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With Temple Mount as flashpoint, violence rises in Jerusalem

In the midst of increasing violence and harassment against Arabs in Jerusalem and tensions over the Temple Mount, the Jerusalem Municipality announced encouraging news about two building plans in East Jerusalem Arab neighborhoods.
Palestinians carry the coffin of Mohammed Sinokrot during his funeral in front of the Dome of the Rock, on the compound known to Muslims as Noble Sanctuary and to Jews as Temple Mount, in Jerusalem's Old City September 8, 2014. Scores of Palestinians rioted in the East Jerusalem neighbourhood of Wadi al-Joz for a second day after hearing that the youth from their neighbourhood had died of wounds suffered in a clash with Israeli police last week. Sinokrot succumbed to a head wound suffered during a protest a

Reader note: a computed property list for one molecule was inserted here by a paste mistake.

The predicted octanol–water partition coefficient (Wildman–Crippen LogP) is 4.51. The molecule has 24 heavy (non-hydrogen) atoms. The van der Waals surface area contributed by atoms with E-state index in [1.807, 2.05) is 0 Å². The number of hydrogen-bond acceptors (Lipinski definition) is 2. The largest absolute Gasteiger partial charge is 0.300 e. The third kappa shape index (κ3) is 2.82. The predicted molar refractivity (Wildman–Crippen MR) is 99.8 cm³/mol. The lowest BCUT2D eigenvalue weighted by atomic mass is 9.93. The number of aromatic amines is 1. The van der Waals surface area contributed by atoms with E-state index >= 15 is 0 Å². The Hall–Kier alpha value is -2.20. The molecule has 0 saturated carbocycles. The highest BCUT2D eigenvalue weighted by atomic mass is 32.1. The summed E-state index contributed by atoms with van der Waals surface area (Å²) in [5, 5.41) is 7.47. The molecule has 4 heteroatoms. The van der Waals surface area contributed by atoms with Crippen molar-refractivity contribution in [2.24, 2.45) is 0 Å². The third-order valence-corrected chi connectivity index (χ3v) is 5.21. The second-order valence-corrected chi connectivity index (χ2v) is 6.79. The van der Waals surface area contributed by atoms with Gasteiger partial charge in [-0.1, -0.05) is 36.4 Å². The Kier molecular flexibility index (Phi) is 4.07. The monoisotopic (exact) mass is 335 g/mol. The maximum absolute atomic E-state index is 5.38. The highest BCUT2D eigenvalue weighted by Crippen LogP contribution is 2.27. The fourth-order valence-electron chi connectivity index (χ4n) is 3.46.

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Hatred and nationalism have been seething in Jerusalem since three Israeli teens were slain on the outskirts of Hebron, and even more so during their funeral procession and following the killing of Palestinian youth Mohammed Abu Khdeir in East Jerusalem's Shuafat neighborhood.

Even as the United States mobilizes a broad Shiite-Sunni coalition against the fanatical Islamic State, the third most important city to Muslims has become a playing field for religious extremists and nationalists from both sides. One side — with the encouragement of government and right-wing legislators — aspires to deepen Jewish hegemony over the city, while the other responds with fire bombs, fueled by growing despair and distress.

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